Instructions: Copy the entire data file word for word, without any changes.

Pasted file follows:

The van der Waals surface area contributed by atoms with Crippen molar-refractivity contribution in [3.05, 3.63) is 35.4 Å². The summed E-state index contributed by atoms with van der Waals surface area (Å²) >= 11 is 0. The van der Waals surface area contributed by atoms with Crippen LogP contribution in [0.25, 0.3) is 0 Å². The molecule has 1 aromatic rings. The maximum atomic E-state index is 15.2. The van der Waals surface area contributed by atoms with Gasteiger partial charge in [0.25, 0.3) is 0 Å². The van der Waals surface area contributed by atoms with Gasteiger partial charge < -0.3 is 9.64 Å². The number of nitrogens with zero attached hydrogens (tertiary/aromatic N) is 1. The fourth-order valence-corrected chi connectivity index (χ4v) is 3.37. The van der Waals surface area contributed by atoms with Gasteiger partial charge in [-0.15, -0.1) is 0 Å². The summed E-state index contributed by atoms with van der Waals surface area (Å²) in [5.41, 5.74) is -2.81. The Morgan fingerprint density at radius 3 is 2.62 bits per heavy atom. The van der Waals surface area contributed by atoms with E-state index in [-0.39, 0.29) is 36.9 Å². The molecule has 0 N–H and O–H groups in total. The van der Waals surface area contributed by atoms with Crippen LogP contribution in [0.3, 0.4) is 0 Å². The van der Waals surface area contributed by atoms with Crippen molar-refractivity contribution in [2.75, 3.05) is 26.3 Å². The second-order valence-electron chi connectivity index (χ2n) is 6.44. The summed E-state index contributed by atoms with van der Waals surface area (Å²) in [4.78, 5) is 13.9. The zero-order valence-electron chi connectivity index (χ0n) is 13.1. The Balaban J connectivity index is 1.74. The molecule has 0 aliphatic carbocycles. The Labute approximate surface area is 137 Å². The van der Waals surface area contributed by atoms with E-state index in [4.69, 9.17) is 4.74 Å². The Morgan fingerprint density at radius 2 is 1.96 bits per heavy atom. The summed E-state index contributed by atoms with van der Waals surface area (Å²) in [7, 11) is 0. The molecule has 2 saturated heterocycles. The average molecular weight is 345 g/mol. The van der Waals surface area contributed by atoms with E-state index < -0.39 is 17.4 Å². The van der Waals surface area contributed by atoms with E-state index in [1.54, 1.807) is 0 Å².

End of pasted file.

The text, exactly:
The van der Waals surface area contributed by atoms with Crippen molar-refractivity contribution in [3.05, 3.63) is 35.4 Å². The summed E-state index contributed by atoms with van der Waals surface area (Å²) >= 11 is 0. The van der Waals surface area contributed by atoms with Crippen LogP contribution in [0.25, 0.3) is 0 Å². The molecule has 1 aromatic rings. The maximum atomic E-state index is 15.2. The van der Waals surface area contributed by atoms with Gasteiger partial charge in [0.25, 0.3) is 0 Å². The van der Waals surface area contributed by atoms with Gasteiger partial charge < -0.3 is 9.64 Å². The number of nitrogens with zero attached hydrogens (tertiary/aromatic N) is 1. The fourth-order valence-corrected chi connectivity index (χ4v) is 3.37. The van der Waals surface area contributed by atoms with Gasteiger partial charge in [-0.15, -0.1) is 0 Å². The summed E-state index contributed by atoms with van der Waals surface area (Å²) in [5.41, 5.74) is -2.81. The Morgan fingerprint density at radius 3 is 2.62 bits per heavy atom. The van der Waals surface area contributed by atoms with E-state index in [-0.39, 0.29) is 36.9 Å². The molecule has 0 N–H and O–H groups in total. The van der Waals surface area contributed by atoms with Crippen LogP contribution in [0.3, 0.4) is 0 Å². The van der Waals surface area contributed by atoms with Crippen molar-refractivity contribution in [2.75, 3.05) is 26.3 Å². The second-order valence-electron chi connectivity index (χ2n) is 6.44. The summed E-state index contributed by atoms with van der Waals surface area (Å²) in [4.78, 5) is 13.9. The zero-order valence-electron chi connectivity index (χ0n) is 13.1. The Balaban J connectivity index is 1.74. The molecule has 0 aliphatic carbocycles. The Labute approximate surface area is 137 Å². The van der Waals surface area contributed by atoms with E-state index in [4.69, 9.17) is 4.74 Å². The Morgan fingerprint density at radius 2 is 1.96 bits per heavy atom. The summed E-state index contributed by atoms with van der Waals surface area (Å²) in [7, 11) is 0. The molecule has 2 saturated heterocycles. The average molecular weight is 345 g/mol. The van der Waals surface area contributed by atoms with E-state index < -0.39 is 17.4 Å². The van der Waals surface area contributed by atoms with E-state index in [1.54, 1.807) is 0 Å².